That's in addition to what the state pays.  I don't know for sure, one way or another, how much of the state money comes from the feds, but I think at least some of it comes from employer/employee taxes.  At any rate, the amount you get from the state depends upon the state.  Florida is notoriously a low paying state, at least compared to Pennsylvania.

In general, it is an acceptable excuse for a worker to refuse to come to work, thereby collecting unemployment benefits, because of a fear of the virus.  Even one called back to work.  Otherwise, an essential worker would be at risk ifn he/she continued to work.  And I can tell you that a company would be foolish to 'let the state know' that a laid off worker refused a call to return to work.  Ifn that would ever happen, the worker and the company go to arbitration first and, ifn not settled, they go to Administration Court, not your regular judge/jury civil/criminal court.

With experience on both sides of that table, I can tell you that, in any arbitration involving labor laws, the worker is presumed to be the good guy.  Corporations have the cadre of lawyers sitting on their side of the table, with full knowledge of the labor laws and, whenever things get beyond the initial settlement/arbitration conference, and are set up to go to court, the corporate lawyers inform their clients that the cost of their legal services are far higher than simply paying higher unemployment insurance rates for a few years, which can be deducted from their taxes!  After all, there are still depositions to be taken and other court preparations, which take time and money.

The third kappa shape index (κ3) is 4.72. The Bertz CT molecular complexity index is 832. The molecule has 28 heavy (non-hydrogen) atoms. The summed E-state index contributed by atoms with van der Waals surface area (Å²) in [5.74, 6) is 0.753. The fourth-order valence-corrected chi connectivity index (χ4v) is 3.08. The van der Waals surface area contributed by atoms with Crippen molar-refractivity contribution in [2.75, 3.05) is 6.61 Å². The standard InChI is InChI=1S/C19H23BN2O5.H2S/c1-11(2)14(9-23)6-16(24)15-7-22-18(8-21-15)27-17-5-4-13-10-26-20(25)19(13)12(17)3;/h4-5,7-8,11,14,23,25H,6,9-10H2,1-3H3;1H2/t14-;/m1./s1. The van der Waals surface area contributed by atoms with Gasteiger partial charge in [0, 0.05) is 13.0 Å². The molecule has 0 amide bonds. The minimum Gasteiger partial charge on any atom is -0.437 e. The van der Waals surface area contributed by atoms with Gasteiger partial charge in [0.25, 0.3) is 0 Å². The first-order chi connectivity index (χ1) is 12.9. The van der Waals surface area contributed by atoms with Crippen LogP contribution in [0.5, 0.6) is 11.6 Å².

Throwing a laid off worker off the books ifn he/she refuses to go back to work when called sounds nice, on paper, on the airwaves, theoretically, politically.  In reality, in these times of 20-25% unemployment, and ALL state agencies running balls out, twill never happen, at least IMO, H as always!  8-)

ElLobo, de la casa de la toro caca grande
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Re: When — and How — Should the U.S. Economy Reopen?

 

@ElLobowrote:

Good for you, Bill. No soup either. About time somebody got Hootz under control!

 

Now don't pick on your neighbor. He does not discuss politics!

Your friend,

Hootz

 

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@Hootz wrote:

 

@ElLobowrote:

Good for you, Bill. No soup either. About time somebody got Hootz under control!

 

Now don't pick on your neighbor. He does not discuss politics!

Your friend,

Hootz

 


I know.

ElLobo, de la casa de la toro caca grande
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HD has become a cluster fxck for shopping. The employees do not social distance with each other and with customers. And no one cares. Maybe most of their business $$ is done with contractors but there is a ton of people there since they are not at work. I am in a mostly rural area with only 100 active cases and no deaths so people are pretty lax. The worst are kids. The ignorance all around is astounding. If everyone decided protecting others over themselves this entire social distancing would work well.


@Intruder wrote: